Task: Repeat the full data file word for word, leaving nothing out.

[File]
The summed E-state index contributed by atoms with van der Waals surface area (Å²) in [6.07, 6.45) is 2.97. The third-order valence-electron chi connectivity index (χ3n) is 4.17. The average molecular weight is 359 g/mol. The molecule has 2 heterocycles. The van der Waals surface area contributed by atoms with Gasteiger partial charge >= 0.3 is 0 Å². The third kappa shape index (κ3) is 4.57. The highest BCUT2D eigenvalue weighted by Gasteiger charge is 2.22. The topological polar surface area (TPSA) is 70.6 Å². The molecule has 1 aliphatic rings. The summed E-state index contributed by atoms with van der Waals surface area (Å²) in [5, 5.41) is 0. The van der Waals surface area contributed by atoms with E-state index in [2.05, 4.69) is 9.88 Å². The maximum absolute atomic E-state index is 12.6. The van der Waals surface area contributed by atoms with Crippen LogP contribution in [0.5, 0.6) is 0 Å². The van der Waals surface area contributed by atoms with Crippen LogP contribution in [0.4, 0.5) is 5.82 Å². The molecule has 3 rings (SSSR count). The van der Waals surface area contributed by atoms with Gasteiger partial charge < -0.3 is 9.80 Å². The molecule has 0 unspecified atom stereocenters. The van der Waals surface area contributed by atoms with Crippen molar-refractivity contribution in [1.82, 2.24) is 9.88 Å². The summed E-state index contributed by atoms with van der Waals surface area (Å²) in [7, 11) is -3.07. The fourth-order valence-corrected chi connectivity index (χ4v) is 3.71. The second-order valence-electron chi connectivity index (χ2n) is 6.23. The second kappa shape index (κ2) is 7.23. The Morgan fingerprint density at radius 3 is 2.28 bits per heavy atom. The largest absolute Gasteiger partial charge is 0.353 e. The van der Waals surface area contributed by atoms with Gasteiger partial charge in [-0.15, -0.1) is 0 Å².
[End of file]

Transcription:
The summed E-state index contributed by atoms with van der Waals surface area (Å²) in [6.07, 6.45) is 2.97. The third-order valence-electron chi connectivity index (χ3n) is 4.17. The average molecular weight is 359 g/mol. The molecule has 2 heterocycles. The van der Waals surface area contributed by atoms with Gasteiger partial charge >= 0.3 is 0 Å². The third kappa shape index (κ3) is 4.57. The highest BCUT2D eigenvalue weighted by Gasteiger charge is 2.22. The topological polar surface area (TPSA) is 70.6 Å². The molecule has 1 aliphatic rings. The summed E-state index contributed by atoms with van der Waals surface area (Å²) in [5, 5.41) is 0. The van der Waals surface area contributed by atoms with E-state index in [2.05, 4.69) is 9.88 Å². The maximum absolute atomic E-state index is 12.6. The van der Waals surface area contributed by atoms with Crippen LogP contribution in [0.5, 0.6) is 0 Å². The van der Waals surface area contributed by atoms with Crippen LogP contribution in [0.4, 0.5) is 5.82 Å². The molecule has 3 rings (SSSR count). The van der Waals surface area contributed by atoms with Gasteiger partial charge < -0.3 is 9.80 Å². The molecule has 0 unspecified atom stereocenters. The van der Waals surface area contributed by atoms with Crippen molar-refractivity contribution in [1.82, 2.24) is 9.88 Å². The summed E-state index contributed by atoms with van der Waals surface area (Å²) in [7, 11) is -3.07. The fourth-order valence-corrected chi connectivity index (χ4v) is 3.71. The second-order valence-electron chi connectivity index (χ2n) is 6.23. The second kappa shape index (κ2) is 7.23. The Morgan fingerprint density at radius 3 is 2.28 bits per heavy atom. The largest absolute Gasteiger partial charge is 0.353 e. The van der Waals surface area contributed by atoms with Gasteiger partial charge in [-0.15, -0.1) is 0 Å².